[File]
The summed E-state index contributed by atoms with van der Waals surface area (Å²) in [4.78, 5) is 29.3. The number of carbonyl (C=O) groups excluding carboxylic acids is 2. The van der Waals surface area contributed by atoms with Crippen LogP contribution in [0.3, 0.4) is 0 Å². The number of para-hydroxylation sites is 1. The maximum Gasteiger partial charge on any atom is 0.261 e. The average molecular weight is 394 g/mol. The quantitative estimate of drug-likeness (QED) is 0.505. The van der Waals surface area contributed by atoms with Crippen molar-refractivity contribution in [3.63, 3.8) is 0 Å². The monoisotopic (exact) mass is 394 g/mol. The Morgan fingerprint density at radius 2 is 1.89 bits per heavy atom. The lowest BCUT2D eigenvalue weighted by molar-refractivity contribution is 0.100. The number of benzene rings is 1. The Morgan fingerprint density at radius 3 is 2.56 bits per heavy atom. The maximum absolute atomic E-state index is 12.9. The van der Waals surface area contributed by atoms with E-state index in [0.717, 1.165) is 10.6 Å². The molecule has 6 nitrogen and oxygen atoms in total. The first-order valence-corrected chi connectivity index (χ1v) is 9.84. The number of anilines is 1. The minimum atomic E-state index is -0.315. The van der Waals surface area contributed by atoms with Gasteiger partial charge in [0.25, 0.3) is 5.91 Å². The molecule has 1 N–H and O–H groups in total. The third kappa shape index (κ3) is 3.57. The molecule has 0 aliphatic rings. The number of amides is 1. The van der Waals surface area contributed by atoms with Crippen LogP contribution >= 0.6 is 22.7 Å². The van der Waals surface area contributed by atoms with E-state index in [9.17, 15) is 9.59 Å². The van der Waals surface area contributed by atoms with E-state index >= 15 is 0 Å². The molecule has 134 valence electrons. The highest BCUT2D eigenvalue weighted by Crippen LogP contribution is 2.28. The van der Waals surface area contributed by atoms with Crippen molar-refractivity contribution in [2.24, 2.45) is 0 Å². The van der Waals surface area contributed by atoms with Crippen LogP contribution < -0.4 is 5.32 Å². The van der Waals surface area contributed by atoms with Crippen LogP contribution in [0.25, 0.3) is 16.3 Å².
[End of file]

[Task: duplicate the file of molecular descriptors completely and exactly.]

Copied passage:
The summed E-state index contributed by atoms with van der Waals surface area (Å²) in [4.78, 5) is 29.3. The number of carbonyl (C=O) groups excluding carboxylic acids is 2. The van der Waals surface area contributed by atoms with Crippen LogP contribution in [0.3, 0.4) is 0 Å². The number of para-hydroxylation sites is 1. The maximum Gasteiger partial charge on any atom is 0.261 e. The average molecular weight is 394 g/mol. The quantitative estimate of drug-likeness (QED) is 0.505. The van der Waals surface area contributed by atoms with Crippen molar-refractivity contribution in [3.63, 3.8) is 0 Å². The monoisotopic (exact) mass is 394 g/mol. The Morgan fingerprint density at radius 2 is 1.89 bits per heavy atom. The lowest BCUT2D eigenvalue weighted by molar-refractivity contribution is 0.100. The number of benzene rings is 1. The Morgan fingerprint density at radius 3 is 2.56 bits per heavy atom. The maximum absolute atomic E-state index is 12.9. The van der Waals surface area contributed by atoms with E-state index in [0.717, 1.165) is 10.6 Å². The molecule has 6 nitrogen and oxygen atoms in total. The first-order valence-corrected chi connectivity index (χ1v) is 9.84. The number of anilines is 1. The minimum atomic E-state index is -0.315. The van der Waals surface area contributed by atoms with Gasteiger partial charge in [0.25, 0.3) is 5.91 Å². The molecule has 1 N–H and O–H groups in total. The third kappa shape index (κ3) is 3.57. The molecule has 0 aliphatic rings. The number of amides is 1. The van der Waals surface area contributed by atoms with Crippen LogP contribution >= 0.6 is 22.7 Å². The van der Waals surface area contributed by atoms with E-state index in [9.17, 15) is 9.59 Å². The van der Waals surface area contributed by atoms with E-state index >= 15 is 0 Å². The molecule has 134 valence electrons. The highest BCUT2D eigenvalue weighted by Crippen LogP contribution is 2.28. The van der Waals surface area contributed by atoms with Crippen molar-refractivity contribution in [2.24, 2.45) is 0 Å². The van der Waals surface area contributed by atoms with Crippen LogP contribution < -0.4 is 5.32 Å². The van der Waals surface area contributed by atoms with Crippen LogP contribution in [0.25, 0.3) is 16.3 Å².